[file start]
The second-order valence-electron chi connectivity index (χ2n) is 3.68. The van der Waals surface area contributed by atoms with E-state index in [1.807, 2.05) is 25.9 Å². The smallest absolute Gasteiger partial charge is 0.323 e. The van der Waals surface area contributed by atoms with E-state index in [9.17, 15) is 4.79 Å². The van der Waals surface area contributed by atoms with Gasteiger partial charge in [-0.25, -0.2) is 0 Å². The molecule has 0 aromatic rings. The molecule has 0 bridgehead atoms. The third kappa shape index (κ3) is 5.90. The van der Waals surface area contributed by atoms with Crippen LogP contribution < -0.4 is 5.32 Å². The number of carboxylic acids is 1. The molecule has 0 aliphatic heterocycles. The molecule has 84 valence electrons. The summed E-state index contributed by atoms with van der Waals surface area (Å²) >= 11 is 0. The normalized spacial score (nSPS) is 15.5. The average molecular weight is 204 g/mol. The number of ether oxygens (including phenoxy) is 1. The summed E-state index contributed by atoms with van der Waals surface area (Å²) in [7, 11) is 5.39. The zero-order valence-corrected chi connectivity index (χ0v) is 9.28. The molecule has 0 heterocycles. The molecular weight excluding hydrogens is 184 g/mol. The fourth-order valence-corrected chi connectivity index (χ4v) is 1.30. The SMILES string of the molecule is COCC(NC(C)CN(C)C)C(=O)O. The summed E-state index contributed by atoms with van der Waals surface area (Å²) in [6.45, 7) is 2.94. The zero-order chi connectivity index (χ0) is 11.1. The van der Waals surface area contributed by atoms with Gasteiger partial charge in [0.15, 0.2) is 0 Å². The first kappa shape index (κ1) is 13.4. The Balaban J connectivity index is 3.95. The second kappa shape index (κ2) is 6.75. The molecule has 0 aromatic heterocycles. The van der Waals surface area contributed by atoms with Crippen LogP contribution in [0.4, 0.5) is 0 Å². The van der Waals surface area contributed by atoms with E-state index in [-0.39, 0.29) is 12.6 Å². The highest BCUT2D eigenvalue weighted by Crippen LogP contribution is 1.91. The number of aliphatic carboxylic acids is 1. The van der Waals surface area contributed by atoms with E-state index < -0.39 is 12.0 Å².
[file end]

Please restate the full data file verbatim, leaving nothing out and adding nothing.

The second-order valence-electron chi connectivity index (χ2n) is 3.68. The van der Waals surface area contributed by atoms with E-state index in [1.807, 2.05) is 25.9 Å². The smallest absolute Gasteiger partial charge is 0.323 e. The van der Waals surface area contributed by atoms with E-state index in [9.17, 15) is 4.79 Å². The van der Waals surface area contributed by atoms with Gasteiger partial charge in [-0.25, -0.2) is 0 Å². The molecule has 0 aromatic rings. The molecule has 0 bridgehead atoms. The third kappa shape index (κ3) is 5.90. The van der Waals surface area contributed by atoms with Crippen LogP contribution < -0.4 is 5.32 Å². The number of carboxylic acids is 1. The molecule has 0 aliphatic heterocycles. The molecule has 84 valence electrons. The summed E-state index contributed by atoms with van der Waals surface area (Å²) >= 11 is 0. The normalized spacial score (nSPS) is 15.5. The average molecular weight is 204 g/mol. The number of ether oxygens (including phenoxy) is 1. The summed E-state index contributed by atoms with van der Waals surface area (Å²) in [7, 11) is 5.39. The zero-order valence-corrected chi connectivity index (χ0v) is 9.28. The molecule has 0 heterocycles. The molecular weight excluding hydrogens is 184 g/mol. The fourth-order valence-corrected chi connectivity index (χ4v) is 1.30. The SMILES string of the molecule is COCC(NC(C)CN(C)C)C(=O)O. The summed E-state index contributed by atoms with van der Waals surface area (Å²) in [6.45, 7) is 2.94. The zero-order chi connectivity index (χ0) is 11.1. The van der Waals surface area contributed by atoms with Gasteiger partial charge in [0.15, 0.2) is 0 Å². The first kappa shape index (κ1) is 13.4. The Balaban J connectivity index is 3.95. The second kappa shape index (κ2) is 6.75. The molecule has 0 aromatic heterocycles. The van der Waals surface area contributed by atoms with Crippen LogP contribution in [0.4, 0.5) is 0 Å². The van der Waals surface area contributed by atoms with E-state index in [-0.39, 0.29) is 12.6 Å². The highest BCUT2D eigenvalue weighted by Crippen LogP contribution is 1.91. The number of aliphatic carboxylic acids is 1. The van der Waals surface area contributed by atoms with E-state index < -0.39 is 12.0 Å².